This episode of Living Myth begins with a Native American story of the origin of healing rituals. In telling the tale Michael Meade emphasizes a remarkable point in the story when knowledge, healing and songs all enter the world at the same time. The songs become central elements in the original healing ritual which brings those that are sick or wounded to the center of the community. Having established the importance of healing songs, Meade introduces an excerpt from Mosaic’s new recording “A Song is a Road”. The podcast concludes with a chorus singing a song of praise and gratitude to the healing energy of the Earth.
This episode of Living Myth draws upon the Mayan origin story which describes human beings as the missing ingredient in creation. Specifically, humans were fashioned to be the conscious witnesses to the wonder of the world and to express gratitude for the gift of life. The big problem in the story, which is reflected in the increasing dilemmas of the modern world, is that humans tend to be too soft-headed or too hard-hearted to be vessels for genuine imagination. The old tale tries to help us find new ways to recover the gift of life and live with genuine vision.
This episode of Living Myth begins with the flood of revelations of sexual harassment and abuse being revealed in all areas of contemporary culture. Michael Meade uses the metaphor of lifting a veil that reveals the structural and pervasive imbalance between men in positions of power and women who are wounded by their actions. He asks the question: how long is the road from the place where men have often stood to the areas of deep wounding where the hearts of so many women reside? Things take a mythic turn and lead to one of the great myths from India in which the loss of the feminine and spread of poison brings the entire world to the brink of disaster.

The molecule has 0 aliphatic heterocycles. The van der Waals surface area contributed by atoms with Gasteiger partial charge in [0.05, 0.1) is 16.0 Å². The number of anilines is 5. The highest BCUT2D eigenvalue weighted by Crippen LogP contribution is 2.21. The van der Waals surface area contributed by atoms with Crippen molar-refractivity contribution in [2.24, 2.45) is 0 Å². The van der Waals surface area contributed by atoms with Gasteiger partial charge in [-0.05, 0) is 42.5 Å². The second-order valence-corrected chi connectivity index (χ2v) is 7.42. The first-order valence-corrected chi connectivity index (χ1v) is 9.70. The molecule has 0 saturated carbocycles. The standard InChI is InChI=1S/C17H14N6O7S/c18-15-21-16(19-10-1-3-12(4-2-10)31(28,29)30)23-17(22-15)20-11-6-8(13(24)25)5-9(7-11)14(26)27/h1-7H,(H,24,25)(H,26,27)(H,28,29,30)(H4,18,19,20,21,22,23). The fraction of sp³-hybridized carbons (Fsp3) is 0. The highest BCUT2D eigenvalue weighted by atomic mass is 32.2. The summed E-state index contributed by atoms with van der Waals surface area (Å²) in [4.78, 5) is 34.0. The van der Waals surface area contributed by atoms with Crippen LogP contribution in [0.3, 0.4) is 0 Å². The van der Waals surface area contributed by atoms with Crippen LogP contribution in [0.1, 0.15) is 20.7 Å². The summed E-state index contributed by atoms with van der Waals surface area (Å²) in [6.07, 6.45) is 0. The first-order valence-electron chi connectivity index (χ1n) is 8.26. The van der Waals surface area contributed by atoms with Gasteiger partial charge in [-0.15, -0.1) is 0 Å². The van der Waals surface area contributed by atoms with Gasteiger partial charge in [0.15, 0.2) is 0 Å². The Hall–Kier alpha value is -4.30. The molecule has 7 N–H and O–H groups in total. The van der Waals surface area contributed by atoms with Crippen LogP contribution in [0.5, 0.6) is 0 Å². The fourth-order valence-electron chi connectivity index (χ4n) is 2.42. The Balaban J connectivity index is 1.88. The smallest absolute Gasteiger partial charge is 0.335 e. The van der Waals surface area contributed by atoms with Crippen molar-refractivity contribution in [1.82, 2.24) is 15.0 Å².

This episode of Living Myth begins in the sorrowful aftermath of the latest mass shooting in America. The dark atmosphere becomes compounded by the realization that the United States is now the only country in the world that has not signed the Paris Climate Accord. After considering the grief and fear caused by the procession of tragedies and the practices of denial, Meade turns to the old idea of the Friends of the Soul as a way for people to find meaningful levels of support and encouragement in the midst of these troubling times. He draws upon ancient traditions from around the world to bring back to life the sense that we need soul friends, whether it be in the form of a confidant or companion, a mentor, teacher or lover.
If we are to survive the flood of tragedies and growing climate threats it becomes more important than ever that we find genuine Friends of the Soul. If we are to create a collective transformation of culture we need genuine friends who can help nourish our inner spirit and sustain the true aim of each other’s lives.
This episode of Living Myth begins in the midst of all the chaos in the world that includes terrorism, misogyny, bigotry and social injustice. It tracks the origins of human resentment and misdeeds to a shared alienation that derives from the loss of a meaningful cosmology and a shared mythology. A consideration of the universal dynamic of chaos and cosmos leads to the edge of the world where the human soul waits for a new vision of the interconnectedness of all life.